What Marketers Can Learn From Consumers’ Social Media and TV Habits

The 2 often go hand in hand

Social media allows marketers to evaluate the impact of their ads and fine tune accordingly. - Credit by Veenaben Patel/Getty Images
Headshot of David Schweidel

Social media and television viewing make strange bedfellows.

Social media makes it easier for fans of television programs to connect with each other and have shared viewing experiences. Unlike television viewing parties that required everyone to convene in the same physical space, however, social media facilitates social interactions without requiring viewers to congregate in the same place. If you’re engaged with the program you’re watching to the extent that you’re talking about it online, that increased attention may spill over to the advertisements embedded in the programming. On the flip side, if you’re busy engaging in online conversations about the program you’re watching during commercial breaks, you’re not necessarily going to be paying attention to the advertisements that air during the program.

Recent research has investigated how social media activity about television programs (what we refer to as “social TV” activity) affects different outcomes that may be of interest to marketers. One metric that marketers monitor is online word-of-mouth surrounding their brands. Advertising may spur more online conversation compared to the volume of conversation that was observed before the advertisement, controlling for other factors that might explain the difference.

The content and timing of the ads play a large role in how much word-of-mouth changes following the airing of the ad.

Looking at it this way, social media monitoring can provide marketers with a quick and cost-efficient means of evaluating the impact of their advertisements. From here, they can determine which of the factors under their control can be fine-tuned to improve the performance of the ad. This includes not only the content of the advertisement but also the networks and program(s) where the advertisements appear.

With regards to online word-of-mouth surrounding brands that advertise in television programs, as you might expect, the content and timing of the ads play a large role in how much word-of-mouth changes following the airing of the ad.

With regards to timing, ads occurring in earlier ad breaks generate more online word-of-mouth for the advertisers. Additionally, ads that feature digital tie-ins such as web addresses or hashtags also perform better. Research has shown that some programs were more conducive than others to generating online word-of-mouth for their advertisers.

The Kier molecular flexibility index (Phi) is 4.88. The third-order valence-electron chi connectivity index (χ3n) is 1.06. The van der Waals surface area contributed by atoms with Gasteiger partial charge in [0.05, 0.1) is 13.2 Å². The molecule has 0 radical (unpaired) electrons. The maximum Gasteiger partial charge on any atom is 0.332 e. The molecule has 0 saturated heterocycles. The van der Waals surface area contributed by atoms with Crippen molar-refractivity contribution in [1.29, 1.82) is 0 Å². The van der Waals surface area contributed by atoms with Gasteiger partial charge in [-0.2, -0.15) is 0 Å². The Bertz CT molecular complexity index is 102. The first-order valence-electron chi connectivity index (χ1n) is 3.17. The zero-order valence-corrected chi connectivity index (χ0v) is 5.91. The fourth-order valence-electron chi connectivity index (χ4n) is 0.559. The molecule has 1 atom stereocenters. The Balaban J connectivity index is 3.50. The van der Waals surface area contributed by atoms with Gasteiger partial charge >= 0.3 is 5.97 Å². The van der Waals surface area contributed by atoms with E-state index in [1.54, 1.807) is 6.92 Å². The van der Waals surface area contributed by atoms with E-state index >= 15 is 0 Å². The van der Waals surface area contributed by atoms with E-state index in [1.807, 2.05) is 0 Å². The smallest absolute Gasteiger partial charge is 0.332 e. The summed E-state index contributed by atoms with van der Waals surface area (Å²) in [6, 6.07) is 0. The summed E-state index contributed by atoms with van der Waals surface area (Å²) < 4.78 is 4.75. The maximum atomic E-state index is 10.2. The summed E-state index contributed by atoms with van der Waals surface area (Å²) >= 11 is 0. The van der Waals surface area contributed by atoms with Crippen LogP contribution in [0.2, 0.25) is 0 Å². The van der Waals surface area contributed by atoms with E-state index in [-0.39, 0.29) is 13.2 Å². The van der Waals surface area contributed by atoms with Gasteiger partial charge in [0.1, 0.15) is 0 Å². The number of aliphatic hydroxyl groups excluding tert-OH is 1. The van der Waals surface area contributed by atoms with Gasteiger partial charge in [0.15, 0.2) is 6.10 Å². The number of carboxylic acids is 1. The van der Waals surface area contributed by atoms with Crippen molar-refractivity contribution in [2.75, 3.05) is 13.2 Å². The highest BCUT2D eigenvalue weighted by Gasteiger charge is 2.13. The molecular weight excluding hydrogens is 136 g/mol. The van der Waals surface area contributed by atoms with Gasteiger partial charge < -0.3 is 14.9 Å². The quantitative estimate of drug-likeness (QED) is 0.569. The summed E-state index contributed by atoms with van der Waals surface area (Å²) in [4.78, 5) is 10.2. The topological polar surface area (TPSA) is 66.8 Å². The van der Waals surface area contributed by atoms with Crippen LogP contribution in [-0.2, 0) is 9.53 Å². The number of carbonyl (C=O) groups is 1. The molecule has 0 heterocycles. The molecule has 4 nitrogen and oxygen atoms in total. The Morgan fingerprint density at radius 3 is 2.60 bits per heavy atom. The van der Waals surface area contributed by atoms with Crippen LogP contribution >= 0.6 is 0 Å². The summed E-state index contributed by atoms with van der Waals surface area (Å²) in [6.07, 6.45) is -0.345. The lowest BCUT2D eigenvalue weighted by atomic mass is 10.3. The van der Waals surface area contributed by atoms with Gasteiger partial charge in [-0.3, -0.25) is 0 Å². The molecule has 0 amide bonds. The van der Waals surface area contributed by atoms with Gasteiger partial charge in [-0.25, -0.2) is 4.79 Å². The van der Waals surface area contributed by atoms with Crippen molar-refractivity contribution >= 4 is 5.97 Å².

In an analysis of the 2015 television season, among the programs that generated higher-than-expected amounts of brand-related word-of-mouth following advertisements were X Factor, Glee, Supernatural, Scandal and The Vampire Diaries. On the other hand, advertiser-related word-of-mouth was lower than expected following advertisements in programs including The Big Bang Theory, 20/20 and Modern Family. While Scandal, The Big Bang Theory and Modern Family all had high ratings, the extent to which brands benefited in regard to increasing online word-of-mouth varied considerably across these programs.

Moving beyond online word-of-mouth for advertisers, research has also looked at how advertising in programs that generate high levels of social TV activity affects the performance of retailers that were advertising during those programs. Comparing traffic before and after a retailer’s advertisement and looking at the number of online purchases made at the retailer for consumers who visited the website right after the advertisement aired, research demonstrates that television advertising increases these measures. It also shows that advertisements that occur in programs with higher levels of social TV activity generate more purchases. Interestingly, the effectiveness of advertising in these socially popular shows depends on the content of the advertising. Advertisements that are more effective—namely, funny and emotional ads—generated the largest increases in online shopping at the retailers.

So, what does this mean for marketers?

Social media surrounding television programs can play a role in the performance of their television advertisements. In the case of generating brand-related word-of-mouth, some programs are more conducive to this than others. This would suggest that advertising in programs that have social media strategies for engaging viewers offers a benefit to advertisers.

When marketers are advertising in socially popular shows, they should be mindful of the mood portrayed in ads, as emotional and funny advertisements do a better job of grabbing viewers’ attention. With data on social TV activity available, such information should be considered by marketers when making decisions on ad buys and negotiating ad rates.

This story first appeared in the May 20, 2019, issue of Adweek magazine. Click here to subscribe.

@dschweidel David Schweidel is a professor of marketing at Emory University's Goizueta Business School and is a member of our Adweek Academic Council.